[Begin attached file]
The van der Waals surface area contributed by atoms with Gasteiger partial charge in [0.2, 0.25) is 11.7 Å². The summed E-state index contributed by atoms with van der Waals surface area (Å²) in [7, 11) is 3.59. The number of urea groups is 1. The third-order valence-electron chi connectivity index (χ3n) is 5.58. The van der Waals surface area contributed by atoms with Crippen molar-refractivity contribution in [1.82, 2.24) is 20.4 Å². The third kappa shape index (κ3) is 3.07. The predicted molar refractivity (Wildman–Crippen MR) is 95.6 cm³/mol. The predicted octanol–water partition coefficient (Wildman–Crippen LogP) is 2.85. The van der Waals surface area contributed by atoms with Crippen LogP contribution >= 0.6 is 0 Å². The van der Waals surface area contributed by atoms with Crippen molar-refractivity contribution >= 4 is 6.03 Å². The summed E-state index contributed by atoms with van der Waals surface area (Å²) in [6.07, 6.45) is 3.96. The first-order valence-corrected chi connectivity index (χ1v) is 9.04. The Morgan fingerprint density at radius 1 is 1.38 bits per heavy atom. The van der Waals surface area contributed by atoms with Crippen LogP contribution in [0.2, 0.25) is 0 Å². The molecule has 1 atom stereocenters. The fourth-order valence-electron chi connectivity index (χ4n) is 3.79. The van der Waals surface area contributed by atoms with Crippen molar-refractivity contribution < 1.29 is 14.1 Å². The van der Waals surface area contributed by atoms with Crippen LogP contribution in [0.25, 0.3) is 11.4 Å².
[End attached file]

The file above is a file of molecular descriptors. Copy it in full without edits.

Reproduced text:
The van der Waals surface area contributed by atoms with Gasteiger partial charge in [0.2, 0.25) is 11.7 Å². The summed E-state index contributed by atoms with van der Waals surface area (Å²) in [7, 11) is 3.59. The number of urea groups is 1. The third-order valence-electron chi connectivity index (χ3n) is 5.58. The van der Waals surface area contributed by atoms with Crippen molar-refractivity contribution in [1.82, 2.24) is 20.4 Å². The third kappa shape index (κ3) is 3.07. The predicted molar refractivity (Wildman–Crippen MR) is 95.6 cm³/mol. The predicted octanol–water partition coefficient (Wildman–Crippen LogP) is 2.85. The van der Waals surface area contributed by atoms with Crippen LogP contribution >= 0.6 is 0 Å². The van der Waals surface area contributed by atoms with Crippen molar-refractivity contribution >= 4 is 6.03 Å². The summed E-state index contributed by atoms with van der Waals surface area (Å²) in [6.07, 6.45) is 3.96. The first-order valence-corrected chi connectivity index (χ1v) is 9.04. The Morgan fingerprint density at radius 1 is 1.38 bits per heavy atom. The van der Waals surface area contributed by atoms with Crippen LogP contribution in [0.2, 0.25) is 0 Å². The molecule has 1 atom stereocenters. The fourth-order valence-electron chi connectivity index (χ4n) is 3.79. The van der Waals surface area contributed by atoms with Crippen molar-refractivity contribution < 1.29 is 14.1 Å². The van der Waals surface area contributed by atoms with Crippen LogP contribution in [0.25, 0.3) is 11.4 Å².